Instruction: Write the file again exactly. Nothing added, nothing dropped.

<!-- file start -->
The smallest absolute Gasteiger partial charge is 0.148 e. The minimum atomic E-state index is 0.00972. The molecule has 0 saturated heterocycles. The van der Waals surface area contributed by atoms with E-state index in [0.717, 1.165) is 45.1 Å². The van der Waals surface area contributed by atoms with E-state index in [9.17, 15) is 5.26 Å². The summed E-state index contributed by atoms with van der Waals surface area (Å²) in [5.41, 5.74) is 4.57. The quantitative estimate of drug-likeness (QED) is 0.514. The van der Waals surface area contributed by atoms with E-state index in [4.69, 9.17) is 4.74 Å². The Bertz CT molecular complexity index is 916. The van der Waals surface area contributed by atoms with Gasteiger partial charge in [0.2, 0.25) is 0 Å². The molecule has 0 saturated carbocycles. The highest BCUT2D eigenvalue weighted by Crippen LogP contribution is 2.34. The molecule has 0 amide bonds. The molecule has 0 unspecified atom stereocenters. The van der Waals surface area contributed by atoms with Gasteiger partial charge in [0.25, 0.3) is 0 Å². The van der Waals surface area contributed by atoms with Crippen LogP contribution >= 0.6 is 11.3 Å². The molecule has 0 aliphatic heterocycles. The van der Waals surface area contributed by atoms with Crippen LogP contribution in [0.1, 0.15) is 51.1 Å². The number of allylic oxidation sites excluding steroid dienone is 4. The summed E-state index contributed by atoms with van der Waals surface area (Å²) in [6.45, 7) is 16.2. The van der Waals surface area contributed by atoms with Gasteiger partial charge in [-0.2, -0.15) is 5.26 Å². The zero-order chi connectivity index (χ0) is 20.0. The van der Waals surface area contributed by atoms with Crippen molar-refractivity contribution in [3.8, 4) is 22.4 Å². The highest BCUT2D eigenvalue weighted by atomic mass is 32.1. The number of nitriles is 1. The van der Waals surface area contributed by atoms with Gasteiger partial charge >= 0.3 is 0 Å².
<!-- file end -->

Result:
The smallest absolute Gasteiger partial charge is 0.148 e. The minimum atomic E-state index is 0.00972. The molecule has 0 saturated heterocycles. The van der Waals surface area contributed by atoms with E-state index in [0.717, 1.165) is 45.1 Å². The van der Waals surface area contributed by atoms with E-state index in [9.17, 15) is 5.26 Å². The summed E-state index contributed by atoms with van der Waals surface area (Å²) in [5.41, 5.74) is 4.57. The quantitative estimate of drug-likeness (QED) is 0.514. The van der Waals surface area contributed by atoms with E-state index in [4.69, 9.17) is 4.74 Å². The Bertz CT molecular complexity index is 916. The van der Waals surface area contributed by atoms with Gasteiger partial charge in [0.2, 0.25) is 0 Å². The molecule has 0 saturated carbocycles. The highest BCUT2D eigenvalue weighted by Crippen LogP contribution is 2.34. The molecule has 0 amide bonds. The molecule has 0 unspecified atom stereocenters. The van der Waals surface area contributed by atoms with Gasteiger partial charge in [0.25, 0.3) is 0 Å². The van der Waals surface area contributed by atoms with Crippen LogP contribution >= 0.6 is 11.3 Å². The molecule has 0 aliphatic heterocycles. The van der Waals surface area contributed by atoms with Crippen LogP contribution in [0.1, 0.15) is 51.1 Å². The number of allylic oxidation sites excluding steroid dienone is 4. The summed E-state index contributed by atoms with van der Waals surface area (Å²) in [6.45, 7) is 16.2. The van der Waals surface area contributed by atoms with Gasteiger partial charge in [-0.2, -0.15) is 5.26 Å². The zero-order chi connectivity index (χ0) is 20.0. The van der Waals surface area contributed by atoms with Crippen molar-refractivity contribution in [3.8, 4) is 22.4 Å². The highest BCUT2D eigenvalue weighted by atomic mass is 32.1. The number of nitriles is 1. The van der Waals surface area contributed by atoms with Gasteiger partial charge >= 0.3 is 0 Å².